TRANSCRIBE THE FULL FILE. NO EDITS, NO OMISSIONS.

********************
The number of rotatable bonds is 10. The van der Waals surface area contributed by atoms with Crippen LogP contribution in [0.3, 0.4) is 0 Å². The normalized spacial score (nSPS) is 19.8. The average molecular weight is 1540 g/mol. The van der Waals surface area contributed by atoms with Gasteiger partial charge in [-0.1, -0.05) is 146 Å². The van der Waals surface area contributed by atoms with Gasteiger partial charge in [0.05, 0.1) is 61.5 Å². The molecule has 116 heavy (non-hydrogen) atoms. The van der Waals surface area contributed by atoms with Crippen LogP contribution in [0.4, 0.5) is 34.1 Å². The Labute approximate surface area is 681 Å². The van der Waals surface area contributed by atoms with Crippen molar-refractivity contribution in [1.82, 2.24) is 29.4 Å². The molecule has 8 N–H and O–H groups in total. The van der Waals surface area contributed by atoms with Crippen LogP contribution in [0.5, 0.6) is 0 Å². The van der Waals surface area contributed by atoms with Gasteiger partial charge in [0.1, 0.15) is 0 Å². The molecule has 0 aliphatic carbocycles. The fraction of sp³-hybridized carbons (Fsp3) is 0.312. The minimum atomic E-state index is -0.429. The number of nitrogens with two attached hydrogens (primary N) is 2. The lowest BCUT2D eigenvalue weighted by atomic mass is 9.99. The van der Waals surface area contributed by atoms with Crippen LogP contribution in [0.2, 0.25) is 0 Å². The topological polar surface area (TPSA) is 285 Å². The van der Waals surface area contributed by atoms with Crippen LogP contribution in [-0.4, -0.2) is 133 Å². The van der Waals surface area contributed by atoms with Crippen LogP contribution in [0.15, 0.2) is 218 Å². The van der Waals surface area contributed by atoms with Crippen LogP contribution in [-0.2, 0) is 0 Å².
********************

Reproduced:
The number of rotatable bonds is 10. The van der Waals surface area contributed by atoms with Crippen LogP contribution in [0.3, 0.4) is 0 Å². The normalized spacial score (nSPS) is 19.8. The average molecular weight is 1540 g/mol. The van der Waals surface area contributed by atoms with Gasteiger partial charge in [-0.1, -0.05) is 146 Å². The van der Waals surface area contributed by atoms with Gasteiger partial charge in [0.05, 0.1) is 61.5 Å². The molecule has 116 heavy (non-hydrogen) atoms. The van der Waals surface area contributed by atoms with Crippen LogP contribution in [0.4, 0.5) is 34.1 Å². The Labute approximate surface area is 681 Å². The van der Waals surface area contributed by atoms with Crippen molar-refractivity contribution in [1.82, 2.24) is 29.4 Å². The molecule has 8 N–H and O–H groups in total. The van der Waals surface area contributed by atoms with Crippen LogP contribution in [0.5, 0.6) is 0 Å². The van der Waals surface area contributed by atoms with Gasteiger partial charge in [0.1, 0.15) is 0 Å². The molecule has 0 aliphatic carbocycles. The fraction of sp³-hybridized carbons (Fsp3) is 0.312. The minimum atomic E-state index is -0.429. The number of nitrogens with two attached hydrogens (primary N) is 2. The lowest BCUT2D eigenvalue weighted by atomic mass is 9.99. The van der Waals surface area contributed by atoms with Crippen LogP contribution in [0.2, 0.25) is 0 Å². The topological polar surface area (TPSA) is 285 Å². The van der Waals surface area contributed by atoms with Crippen LogP contribution in [-0.4, -0.2) is 133 Å². The van der Waals surface area contributed by atoms with Crippen LogP contribution in [0.15, 0.2) is 218 Å². The van der Waals surface area contributed by atoms with Crippen LogP contribution in [-0.2, 0) is 0 Å².